The SqlDependency class is best suited for Web applications or middle-tier components with a handful of clients (Web farm servers or component servers) that service hundreds or thousands of users at any given time. You can therefore cache large tables, but you might want to stagger the reload of these tables by simply expiring the cache when your application receives a change notification and reload the cache the next time a user references the data.

How does SqlDependency Work?

The SqlDependency object does not work until you execute the static (Visual Basic shared) Start method, which starts a client-side process to communicate with SQL Server. The Start method requires a valid connection string and needs to be executed only once at the beginning of your application. When the application is closing, you can execute the Stop method to discontinue the client-side process.

The SqlCommand object has a Notification property that you can set by passing the SqlCommand object to the constructor of a SqlDependency object. When the command is sent to the database server, additional packets are sent to SQL Server to request a query notification. You can see these packets by using the SQL Profiler and monitoring query notification events. Figure 12-1 shows the SQL Profiler trace when a SQL dependency is set.

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Figure 12-1: The SQL Profiler trace when a SQL command is sent to the database that has its Notification property set

When SQL receives the request for query notification, it sends a subscription request to the query notification infrastructure and executes the SQL command, as shown in Figure 12-2. SQL Server then watches the DML (Data Manipulation Language) statements for any changes that might affect the query results. If a change to the data affects this query result, a message is sent to the Service Broker and the subscription is removed from the query notification infrastructure. With the SqlDependency object, this message fires back to the application through the sp_DispatcherProc stored procedure. The message is received by the client application in the form of the OnChange event on the SqlDependency object.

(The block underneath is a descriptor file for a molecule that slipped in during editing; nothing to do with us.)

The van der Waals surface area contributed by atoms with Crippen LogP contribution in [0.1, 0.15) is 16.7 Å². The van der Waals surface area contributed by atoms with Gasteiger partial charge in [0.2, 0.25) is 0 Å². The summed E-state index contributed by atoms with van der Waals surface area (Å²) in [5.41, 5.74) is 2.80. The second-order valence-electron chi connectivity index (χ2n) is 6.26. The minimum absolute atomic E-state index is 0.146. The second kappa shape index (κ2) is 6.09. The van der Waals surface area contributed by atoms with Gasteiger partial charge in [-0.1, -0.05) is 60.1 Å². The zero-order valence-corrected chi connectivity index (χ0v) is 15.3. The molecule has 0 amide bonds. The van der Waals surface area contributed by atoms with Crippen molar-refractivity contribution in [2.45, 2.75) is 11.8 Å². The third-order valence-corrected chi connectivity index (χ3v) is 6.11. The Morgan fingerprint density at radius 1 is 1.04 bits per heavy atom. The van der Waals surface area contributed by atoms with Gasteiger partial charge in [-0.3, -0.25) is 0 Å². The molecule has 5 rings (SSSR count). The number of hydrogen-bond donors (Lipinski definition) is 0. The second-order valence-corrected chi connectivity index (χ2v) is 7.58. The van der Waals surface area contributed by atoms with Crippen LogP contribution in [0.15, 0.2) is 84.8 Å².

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Figure 12-2: The SqlDependency object operation

When the OnChange event is fired, no data is sent that tells you what row was modified. You have to execute the SqlCommand object again to get the data, and you also have to re-create the SqlDependency object to be notified of more changes at the database.

Note that SQL Server is set up to be proactive about the notification you receive, which means that sometimes you might get a notification when no data has changed. For example, if the database server is restarted or if there is a schema change, you will receive a notification.

Query Considerations

For a query to work properly with SqlDependency, it must be written correctly. Here is a typical example of a Northwind database query that does not work.